We are deeply disappointed and strongly disagree with the Vancouver Park Board’s proposed amendment to the Parks Control By-laws to prohibit the importation and display of cetaceans (whales and dolphins) at the Vancouver Aquarium Marine Science Centre.
“The timing and execution of the proposed amendment isn’t yet known, but a ban on displaying all cetaceans at the Vancouver Aquarium will have a deep impact on the research we do and devastate our marine mammal rescue centre,” said Dr. John Nightingale, CEO and president of the Vancouver Aquarium. “We have operated one of the world’s best aquariums in Stanley Park for 60 years, are recognized leaders in marine mammal research and have the fourth largest marine mammal rescue centre in the world. This decision will diminish all of that.”
As a community partner, the Aquarium has a history of listening to the public, which we demonstrated last month when we announced plans for a 12-year beluga conservation program with an end date of 2029. It was a plan that took into account the best interests of science, the animals in our care, and it was good public policy. The plan included a thoughtful transition for a future without beluga whales, it would have allowed the Aquarium to continue to provide a home for rescued and non-releasable animals, and it included an expanded cetacean research program with cetaceans at the Aquarium and in the wild. All of that is now in jeopardy.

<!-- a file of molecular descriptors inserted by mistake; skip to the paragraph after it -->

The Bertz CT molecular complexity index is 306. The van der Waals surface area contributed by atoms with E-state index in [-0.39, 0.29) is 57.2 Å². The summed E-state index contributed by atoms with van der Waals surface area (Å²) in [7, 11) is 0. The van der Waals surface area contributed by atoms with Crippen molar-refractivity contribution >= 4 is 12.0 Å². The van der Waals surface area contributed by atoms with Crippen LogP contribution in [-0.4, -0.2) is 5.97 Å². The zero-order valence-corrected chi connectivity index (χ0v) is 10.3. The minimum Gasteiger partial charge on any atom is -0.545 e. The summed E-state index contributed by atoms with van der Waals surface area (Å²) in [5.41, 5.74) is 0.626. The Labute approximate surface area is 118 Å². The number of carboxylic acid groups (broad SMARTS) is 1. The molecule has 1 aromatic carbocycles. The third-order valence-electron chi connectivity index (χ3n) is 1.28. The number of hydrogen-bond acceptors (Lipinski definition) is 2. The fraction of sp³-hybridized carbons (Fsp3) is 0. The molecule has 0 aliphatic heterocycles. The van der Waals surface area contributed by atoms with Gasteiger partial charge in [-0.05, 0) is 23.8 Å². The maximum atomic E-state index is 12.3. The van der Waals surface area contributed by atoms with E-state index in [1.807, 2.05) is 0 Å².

The decision will also impact the Vancouver Aquarium Marine Mammal Rescue Centre — the only marine mammal hospital of its kind in Canada. Vancouver-based first responders have been saving whales and dolphins along B.C.’s coast for more than 50 years, and because of the expertise the team has gained working with animals at the Aquarium, the team rescues, rehabilitates and releases 150 or more marine animals a year. Under an amended bylaw, the Aquarium’s Rescue Centre may no longer be able to rescue stranded whales, dolphins and porpoises that are sick or injured.
For an enduring community organization founded by Vancouver residents, we feel the true essence of the subject was lost in the conversation.
“While we debated the value of caring for and studying cetaceans, there is no debating that we are experiencing the biggest mass extinction since the age of dinosaurs,” said Nightingale. “As a not for profit, non-partisan, research- and conservation-based organization, we believe it is our mission to fight for nature.”
The Vancouver Aquarium Marine Science Centre is a non-profit society dedicated to the conservation of aquatic life. www.vanaqua.org